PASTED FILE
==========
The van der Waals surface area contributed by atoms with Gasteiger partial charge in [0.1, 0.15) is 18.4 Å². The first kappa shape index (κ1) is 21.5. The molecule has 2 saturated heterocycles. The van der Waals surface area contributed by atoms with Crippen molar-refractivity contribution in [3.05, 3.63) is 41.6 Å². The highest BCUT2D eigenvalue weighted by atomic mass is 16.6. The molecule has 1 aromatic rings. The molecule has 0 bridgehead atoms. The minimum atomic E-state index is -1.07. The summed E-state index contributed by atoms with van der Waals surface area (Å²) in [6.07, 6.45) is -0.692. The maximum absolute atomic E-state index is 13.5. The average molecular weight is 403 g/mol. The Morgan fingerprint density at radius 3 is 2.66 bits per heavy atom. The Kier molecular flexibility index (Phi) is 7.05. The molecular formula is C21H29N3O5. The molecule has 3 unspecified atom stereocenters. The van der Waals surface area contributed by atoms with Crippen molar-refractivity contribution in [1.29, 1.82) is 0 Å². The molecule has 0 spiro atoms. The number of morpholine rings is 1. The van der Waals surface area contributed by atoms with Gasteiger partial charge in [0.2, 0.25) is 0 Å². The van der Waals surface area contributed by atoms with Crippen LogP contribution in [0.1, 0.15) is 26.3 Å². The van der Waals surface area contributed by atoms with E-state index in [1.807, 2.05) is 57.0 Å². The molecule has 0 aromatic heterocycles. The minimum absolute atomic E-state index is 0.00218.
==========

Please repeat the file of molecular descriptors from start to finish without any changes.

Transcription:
The van der Waals surface area contributed by atoms with Gasteiger partial charge in [0.1, 0.15) is 18.4 Å². The first kappa shape index (κ1) is 21.5. The molecule has 2 saturated heterocycles. The van der Waals surface area contributed by atoms with Crippen molar-refractivity contribution in [3.05, 3.63) is 41.6 Å². The highest BCUT2D eigenvalue weighted by atomic mass is 16.6. The molecule has 1 aromatic rings. The molecule has 0 bridgehead atoms. The minimum atomic E-state index is -1.07. The summed E-state index contributed by atoms with van der Waals surface area (Å²) in [6.07, 6.45) is -0.692. The maximum absolute atomic E-state index is 13.5. The average molecular weight is 403 g/mol. The Morgan fingerprint density at radius 3 is 2.66 bits per heavy atom. The Kier molecular flexibility index (Phi) is 7.05. The molecular formula is C21H29N3O5. The molecule has 3 unspecified atom stereocenters. The van der Waals surface area contributed by atoms with Crippen molar-refractivity contribution in [1.29, 1.82) is 0 Å². The molecule has 0 spiro atoms. The number of morpholine rings is 1. The van der Waals surface area contributed by atoms with Gasteiger partial charge in [0.2, 0.25) is 0 Å². The van der Waals surface area contributed by atoms with Crippen LogP contribution in [0.1, 0.15) is 26.3 Å². The van der Waals surface area contributed by atoms with E-state index in [1.807, 2.05) is 57.0 Å². The molecule has 0 aromatic heterocycles. The minimum absolute atomic E-state index is 0.00218.